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A GH89 human α-N-acetylglucosaminidase (hNAGLU) homologue from gut microbe Bacteroides thetaiotaomicron capable of hydrolyzing heparosan oligosaccharides.

  • Author(s): Yang, Xiaohong
  • Yang, Xiaoxiao
  • Yu, Hai
  • Na, Lan
  • Ghosh, Tamashree
  • McArthur, John B
  • Chou, Tsui-Fen
  • Dickson, Patricia
  • Chen, Xi
  • et al.
Abstract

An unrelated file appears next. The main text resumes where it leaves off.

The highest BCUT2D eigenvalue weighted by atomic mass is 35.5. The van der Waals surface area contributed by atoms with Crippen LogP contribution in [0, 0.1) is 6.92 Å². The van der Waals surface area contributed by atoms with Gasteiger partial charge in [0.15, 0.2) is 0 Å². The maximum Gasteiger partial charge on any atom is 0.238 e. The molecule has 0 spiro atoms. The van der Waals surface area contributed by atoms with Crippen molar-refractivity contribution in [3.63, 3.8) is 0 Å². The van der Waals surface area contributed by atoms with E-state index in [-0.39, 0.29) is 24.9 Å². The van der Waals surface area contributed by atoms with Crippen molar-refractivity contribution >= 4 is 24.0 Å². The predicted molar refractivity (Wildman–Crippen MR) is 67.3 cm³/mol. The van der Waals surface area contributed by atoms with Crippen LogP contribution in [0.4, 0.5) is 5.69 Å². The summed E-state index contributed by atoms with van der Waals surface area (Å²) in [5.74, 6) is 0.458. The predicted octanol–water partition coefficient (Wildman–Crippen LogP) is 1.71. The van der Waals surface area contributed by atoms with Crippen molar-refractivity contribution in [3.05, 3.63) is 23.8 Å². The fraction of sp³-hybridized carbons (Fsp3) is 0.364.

Carbohydrate-Active enZYme (CAZY) GH89 family enzymes catalyze the cleavage of terminal α-N-acetylglucosamine from glycans and glycoconjugates. Although structurally and mechanistically similar to the human lysosomal α-N-acetylglucosaminidase (hNAGLU) in GH89 which is involved in the degradation of heparan sulfate in the lysosome, the reported bacterial GH89 enzymes characterized so far have no or low activity toward α-N-acetylglucosamine-terminated heparosan oligosaccharides, the preferred substrates of hNAGLU. We cloned and expressed several soluble and active recombinant bacterial GH89 enzymes in Escherichia coli. Among these enzymes, a truncated recombinant α-N-acetylglucosaminidase from gut symbiotic bacterium Bacteroides thetaiotaomicron ∆22Bt3590 was found to catalyze the cleavage of the terminal α1-4-linked N-acetylglucosamine (GlcNAc) from a heparosan disaccharide with high efficiency. Heparosan oligosaccharides with lengths up to decasaccharide were also suitable substrates. This bacterial α-N-acetylglucosaminidase could be a useful catalyst for heparan sulfate analysis.

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